Egwene yawns and mounts her horse; she is not looking forward to the journey west. She shares a smile with Amys, for she had successfully found Amys’s dreams the night before, and they had had tea in the dream to celebrate. Afterwards Egwene had been too excited to stop, and had gone exploring. She had been careful not to enter Bair’s or Melaine’s dreams, and had tried Rand’s instead, but it was like running into a wall; she is resolved not to give up on the problem of how to get around the ward. Everything is in organized chaos as the Aiel prepare to depart, and Egwene ignores Kadere’s bow to her, thinking that his dreams had been decidedly unpleasant. She rides to the Roof of the Maidens, and sees that Isendre is now clothed like the gai’shain, but in black instead of white, which Egwene thinks is going to be tortuous once the day’s heat gets going. She knows better than to try and intervene in the Maidens’ affairs, especially since they had decided that she was more a Wise One pupil than she was Aes Sedai, but can’t help thinking of the glimpse she had had of Isendre’s dreams, which were horrific nightmares of torture that had sent Egwene bolting awake. She sees Rand outside the Roof, and notes he has a new belt buckle in the shape of a dragon, and thinks disapprovingly that he is really starting think a lot of himself. Rand is talking to the Aiel who are staying behind about the Ogier stonemasons he sent for to help rebuild Rhuidean, which Egwene approves of. She sees Mat, looking rumpled as usual, and thinks she had carefully avoided his dreams, and her suspicions over what they would have been about are confirmed when he looks embarrassed at a blonde Maiden’s grin at him. She stops her horse beside his, and Mat nods to Moiraine and tells Egwene that Rand told her to be quiet, and she did it.
“She started telling him why this is the wrong thing to do — sounded to me like she was saying it for the hundredth time — and he said, ‘I’ve decided, Moiraine. Stand over there and be quiet till I have time for you.’ Like he expected her to do as she was told. And she did. Is that steam coming out of her ears?”
He chortles. Egwene sniffs loudly, but Mat only gives her a wry look and chuckles again, and Egwene ignores him in favor of wondering why on earth Moiraine would do as Rand told her. She has a feeling Moiraine will tell her it’s none of her business, but Egwene hates not understanding things, and determines to get to the bottom of it. She spots Aviendha and heads over to her. Aviendha is staring at Rand, turning her ivory bracelet over and over; Egwene knows that the bracelet has something to do with Aviendha’s difficulty with Rand, but Aviendha refuses to explain it to Egwene. Egwene asks Aviendha to let her try again to talk the Wise Ones out of their plan for her, and Aviendha is puzzled that she’s still up in arms about that. Egwene then says that Aviendha does not have to be afraid of Rand, and Aviendha flares up and replies that she is scared of no man, and Egwene should not say such things, near-sister or not. Egwene sighs.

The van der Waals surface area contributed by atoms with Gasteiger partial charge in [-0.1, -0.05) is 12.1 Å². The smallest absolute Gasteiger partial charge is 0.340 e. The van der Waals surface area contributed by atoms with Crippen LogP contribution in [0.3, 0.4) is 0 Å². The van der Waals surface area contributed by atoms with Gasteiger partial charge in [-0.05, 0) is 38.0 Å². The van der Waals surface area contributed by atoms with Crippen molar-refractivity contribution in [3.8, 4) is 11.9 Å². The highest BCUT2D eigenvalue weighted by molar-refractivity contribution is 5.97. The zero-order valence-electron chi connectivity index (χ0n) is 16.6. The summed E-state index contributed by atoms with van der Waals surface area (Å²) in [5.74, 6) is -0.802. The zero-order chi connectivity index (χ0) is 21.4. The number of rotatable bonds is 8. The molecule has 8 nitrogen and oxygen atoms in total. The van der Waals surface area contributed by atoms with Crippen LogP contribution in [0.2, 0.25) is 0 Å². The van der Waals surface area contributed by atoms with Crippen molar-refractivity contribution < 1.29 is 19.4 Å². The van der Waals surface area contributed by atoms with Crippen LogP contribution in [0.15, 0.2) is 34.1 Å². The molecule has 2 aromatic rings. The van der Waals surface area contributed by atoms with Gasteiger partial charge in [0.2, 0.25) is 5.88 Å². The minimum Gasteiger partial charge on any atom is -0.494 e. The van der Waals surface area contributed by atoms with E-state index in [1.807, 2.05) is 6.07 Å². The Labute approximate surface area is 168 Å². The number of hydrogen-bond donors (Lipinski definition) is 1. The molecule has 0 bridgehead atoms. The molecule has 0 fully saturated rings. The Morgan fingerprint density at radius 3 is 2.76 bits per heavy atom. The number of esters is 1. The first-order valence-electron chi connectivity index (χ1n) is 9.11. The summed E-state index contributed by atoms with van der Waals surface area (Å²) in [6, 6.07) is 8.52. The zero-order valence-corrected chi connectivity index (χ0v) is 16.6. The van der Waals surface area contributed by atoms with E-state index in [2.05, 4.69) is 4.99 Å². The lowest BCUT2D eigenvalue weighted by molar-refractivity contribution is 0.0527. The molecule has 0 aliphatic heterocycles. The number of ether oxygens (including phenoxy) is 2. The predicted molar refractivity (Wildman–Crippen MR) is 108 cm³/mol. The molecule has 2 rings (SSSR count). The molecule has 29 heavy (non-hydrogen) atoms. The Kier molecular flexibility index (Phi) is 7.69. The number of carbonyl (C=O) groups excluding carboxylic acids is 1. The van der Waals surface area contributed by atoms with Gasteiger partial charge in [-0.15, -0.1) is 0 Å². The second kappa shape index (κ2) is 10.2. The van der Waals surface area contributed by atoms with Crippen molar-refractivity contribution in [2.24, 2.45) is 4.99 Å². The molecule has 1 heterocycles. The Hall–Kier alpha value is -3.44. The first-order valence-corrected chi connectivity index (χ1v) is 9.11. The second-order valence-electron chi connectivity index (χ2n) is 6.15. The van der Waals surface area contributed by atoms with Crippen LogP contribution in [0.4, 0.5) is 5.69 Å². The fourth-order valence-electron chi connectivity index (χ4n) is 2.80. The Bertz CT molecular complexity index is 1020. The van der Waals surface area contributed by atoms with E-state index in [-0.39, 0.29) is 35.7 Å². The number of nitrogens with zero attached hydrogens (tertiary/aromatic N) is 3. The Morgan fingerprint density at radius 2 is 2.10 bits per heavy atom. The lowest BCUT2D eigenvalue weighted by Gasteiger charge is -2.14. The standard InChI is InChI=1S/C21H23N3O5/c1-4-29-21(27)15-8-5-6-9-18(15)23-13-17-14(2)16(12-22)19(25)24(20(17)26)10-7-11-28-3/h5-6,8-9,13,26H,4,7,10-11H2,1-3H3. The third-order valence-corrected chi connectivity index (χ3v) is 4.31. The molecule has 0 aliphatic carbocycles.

Aviendha’s dream had been too painful to watch for long. Naked but for that ivory bracelet, and that seeming to drag at her as if it weighed a hundred pounds, Aviendha had been running as hard as she could across a cracked clay flat. And behind her, Rand came, a giant twice the size of an Ogier on a huge Jeade’en, slowly but inexorably catching up.
Egwene thinks you can’t tell your friends they are lying, especially when she would have to admit how she knew it for a lie. Egwene flushes a little, and promises herself, no more rummaging in other people’s dreams. The crowd around Rand starts to break up, and as he mounts his horse, one of the traders asks if he means to ever return. Silence spreads as the question is passed back among the crowd, and Rand is silent too for a moment. Then he says that the Wheel weaves as the Wheel wills, but he hopes to return; and in any case, he will give them something to remember him by, and sticks his hand in his coat pocket.
Abruptly a fountain near the Roof burst to life, water gushing from the mouths of incongruous porpoises standing on their tails. Beyond that, a statue of a young man with a horn raised to the sky suddenly was putting up a spreading fan, and then two stone women farther on were casting sprays of water from their hands. In stunned stillness the Aiel watched as all the fountains of Rhuidean flowed once more.
Rand mutters that he should have done that long since, but his voice carries clearly in the stillness. Egwene stares at him, thinking that she keeps thinking she’s used to the fact that Rand is a man who can channel, and then suddenly it hits her all at once again. She thinks maybe Aviendha is right to be afraid of him, but when she looks, Aviendha is staring at the fountains with delighted wonder. Rand gives the order to move out, and the huge party of thousands begins its trek out of Rhuidean.